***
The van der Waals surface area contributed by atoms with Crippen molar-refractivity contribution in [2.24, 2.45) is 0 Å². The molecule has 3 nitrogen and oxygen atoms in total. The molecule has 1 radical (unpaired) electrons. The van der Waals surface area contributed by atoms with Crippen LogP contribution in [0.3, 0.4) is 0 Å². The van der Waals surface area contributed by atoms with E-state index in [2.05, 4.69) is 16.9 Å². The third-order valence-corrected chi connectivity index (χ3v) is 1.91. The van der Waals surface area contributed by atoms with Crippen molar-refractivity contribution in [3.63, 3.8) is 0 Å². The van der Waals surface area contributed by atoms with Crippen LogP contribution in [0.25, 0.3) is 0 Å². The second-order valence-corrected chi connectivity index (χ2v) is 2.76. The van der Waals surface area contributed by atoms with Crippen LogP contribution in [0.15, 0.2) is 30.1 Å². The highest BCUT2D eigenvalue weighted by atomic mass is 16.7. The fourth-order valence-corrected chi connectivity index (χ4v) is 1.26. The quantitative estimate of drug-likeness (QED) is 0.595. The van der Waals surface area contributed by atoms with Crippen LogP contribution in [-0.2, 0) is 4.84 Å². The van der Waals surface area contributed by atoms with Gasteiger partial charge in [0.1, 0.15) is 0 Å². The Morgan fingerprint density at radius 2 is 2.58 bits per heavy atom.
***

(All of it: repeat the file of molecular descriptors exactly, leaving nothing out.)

The van der Waals surface area contributed by atoms with Crippen molar-refractivity contribution in [2.24, 2.45) is 0 Å². The molecule has 3 nitrogen and oxygen atoms in total. The molecule has 1 radical (unpaired) electrons. The van der Waals surface area contributed by atoms with Crippen LogP contribution in [0.3, 0.4) is 0 Å². The van der Waals surface area contributed by atoms with E-state index in [2.05, 4.69) is 16.9 Å². The third-order valence-corrected chi connectivity index (χ3v) is 1.91. The van der Waals surface area contributed by atoms with Crippen molar-refractivity contribution in [3.63, 3.8) is 0 Å². The van der Waals surface area contributed by atoms with Crippen LogP contribution in [0.25, 0.3) is 0 Å². The second-order valence-corrected chi connectivity index (χ2v) is 2.76. The van der Waals surface area contributed by atoms with Crippen LogP contribution in [0.15, 0.2) is 30.1 Å². The highest BCUT2D eigenvalue weighted by atomic mass is 16.7. The fourth-order valence-corrected chi connectivity index (χ4v) is 1.26. The quantitative estimate of drug-likeness (QED) is 0.595. The van der Waals surface area contributed by atoms with Crippen LogP contribution in [-0.2, 0) is 4.84 Å². The van der Waals surface area contributed by atoms with Gasteiger partial charge in [0.1, 0.15) is 0 Å². The Morgan fingerprint density at radius 2 is 2.58 bits per heavy atom.